The image quote says, "Life is a series of thousands of tiny miracles. Notice them."

What blessings?

It’s a near-certainty that there are people who love you. Please note: companion animals count as “people” for the purpose of establishing this fact (it’s never wise to discount companion animals, in any case). They are among the many blessings it’s especially important to count.

But also please note that there really are people who care about your welfare . . . even if they don’t personally know you. This means that you’re actually not ideally suited to count all the people who care about you. This is because you can’t read minds, and you don’t know everyone. 

This goes double if you’re depressed. You may not believe it, but you DO have blessings to count.

The image quote says, "the things you take for granted someone else is praying for."

There are politicians who will brag that the economy is booming, and that’s true for a lot of people (particularly those in whose favor the system is biased). If you’re not one of those people, however, that doesn’t mean your life is all blight, unless you refuse to see it any other way. Even the least advantaged among us has blessings to count.

Beyond being blessed

The quote from Camille Pissarro says, "Blessed are they who see beautiful things in humble places where other people see nothing."

The best way to count one’s blessings, in my experience, is to pass blessings on to others. Best of all is to do it with all the generosity we can manage. If you have blessings to count (and I believe all of us do), then you have the means to not only enjoy blessings, but to be one to others.

Believe it or not, the act of giving–of being a blessing–multiplies our own feelings of joy and well-being. We humans are social creatures by nature. We are innately programmed to connect with others. Thus, it stands to reason that we feel most fulfilled, most right with the world, when we can do good things for others

Evolution has dictated that people need to work together, especially in the face of challenges. It’s the most effective survival tool we have. The “loneliness epidemic” of today is a direct result of people losing their connections to others, and thus their sense of purpose, their sense of worth. 

Reaching out to others with a helping hand or even simply an encouraging word is essential to rebuilding a sense of connection. In general, the more connections you make the more blessings you’ll be able to count.

This image quote says, "Don't just count your blessings. Be the blessing other people count on."

The blessing of “thank you”

Never underestimate the power of an encouraging word. It’s the most under-used and extraordinary gift you can give, sometimes. It costs no money at all, “only” a moment of thought and noticing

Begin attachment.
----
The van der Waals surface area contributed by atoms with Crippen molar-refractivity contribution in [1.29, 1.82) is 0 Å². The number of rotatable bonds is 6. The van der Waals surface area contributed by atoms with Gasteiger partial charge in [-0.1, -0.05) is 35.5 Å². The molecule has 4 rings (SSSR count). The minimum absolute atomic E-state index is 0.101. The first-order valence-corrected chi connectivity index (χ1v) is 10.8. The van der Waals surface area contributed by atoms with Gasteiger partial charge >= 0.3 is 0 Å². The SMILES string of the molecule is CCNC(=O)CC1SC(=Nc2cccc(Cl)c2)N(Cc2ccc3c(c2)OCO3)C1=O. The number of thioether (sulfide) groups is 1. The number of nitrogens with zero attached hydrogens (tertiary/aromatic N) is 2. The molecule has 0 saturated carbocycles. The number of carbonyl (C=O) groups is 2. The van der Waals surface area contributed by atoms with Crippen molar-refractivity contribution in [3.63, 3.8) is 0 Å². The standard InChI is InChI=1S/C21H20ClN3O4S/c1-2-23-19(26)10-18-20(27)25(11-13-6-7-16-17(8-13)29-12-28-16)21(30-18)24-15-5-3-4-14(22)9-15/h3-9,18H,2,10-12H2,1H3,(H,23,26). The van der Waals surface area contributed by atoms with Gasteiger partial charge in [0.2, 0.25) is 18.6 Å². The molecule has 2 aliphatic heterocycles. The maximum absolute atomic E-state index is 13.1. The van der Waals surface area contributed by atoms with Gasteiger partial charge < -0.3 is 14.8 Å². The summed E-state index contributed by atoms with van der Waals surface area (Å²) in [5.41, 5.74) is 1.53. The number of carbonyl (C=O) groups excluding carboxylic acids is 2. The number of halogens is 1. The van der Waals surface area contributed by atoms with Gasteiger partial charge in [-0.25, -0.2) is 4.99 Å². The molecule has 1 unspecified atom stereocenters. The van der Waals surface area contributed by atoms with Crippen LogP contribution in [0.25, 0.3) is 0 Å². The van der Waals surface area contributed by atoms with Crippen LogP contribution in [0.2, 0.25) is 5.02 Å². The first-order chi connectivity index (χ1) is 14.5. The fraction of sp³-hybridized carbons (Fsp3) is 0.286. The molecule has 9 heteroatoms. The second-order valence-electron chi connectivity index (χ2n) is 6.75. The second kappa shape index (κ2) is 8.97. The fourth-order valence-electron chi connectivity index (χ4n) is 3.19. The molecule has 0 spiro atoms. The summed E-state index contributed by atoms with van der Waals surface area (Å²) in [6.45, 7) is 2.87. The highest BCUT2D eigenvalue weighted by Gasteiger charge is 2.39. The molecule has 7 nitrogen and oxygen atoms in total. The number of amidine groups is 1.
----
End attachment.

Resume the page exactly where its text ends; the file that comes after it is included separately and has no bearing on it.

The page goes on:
Over the years, I’ve written several posts about saying “thank you.” One of my very most popular posts is the one on ways to thank first responders. I recently reiterated thoughts on gratitude to veterans, and another one of my all-time most popular posts is the one on ways to thank veterans.

Honoring those who give of themselves to serve our community is always appropriate. But sometimes I like to challenge myself to find others who deserve thanks and rarely get it. If you’re traveling this holiday, you’ll have lots of opportunities. Consider a thank-you or a kind word to an airline or highway employee who’s trying to make things work, in a challenging situation

The image quote from Henry Ward Beecher says, "The unthankful heart discovers no mercies; but the thankful heart will find, in every hour, some heavenly blessings."

Do you thank wait staffhotel employees, or sales clerks who smooth the way for you? Do you appreciate those skill or knowledge helps you? You might rationalize that they’re only doing their job, but if you use that as an excuse to treat them like machines or tools, take warning: you’re developing a crabbed and callous soul, and it sucks to be you.

Connect with people. Sow peace, not division. Be a blessing to others, and it’s well-nigh guaranteed you’ll have a generous bounty of your own blessings to count.

IMAGE CREDITS: Many thanks to Vikayatskina via 123RF, for the “Give Thanks!” wreath design. I’m also grateful to Fight for Life via Mimipopa, for the “thousands of tiny miracles” quote, to Picture Quotes for the “take for granted” quote-image and  the “be the blessing other people count on” quote-image, and to Everyday Power, for the quotes from Camille Pissarro and Henry Ward Beecher. Finally, many thanks to Residential Home Solutions (via Hallmark?) for the header image. I appreciate all of you!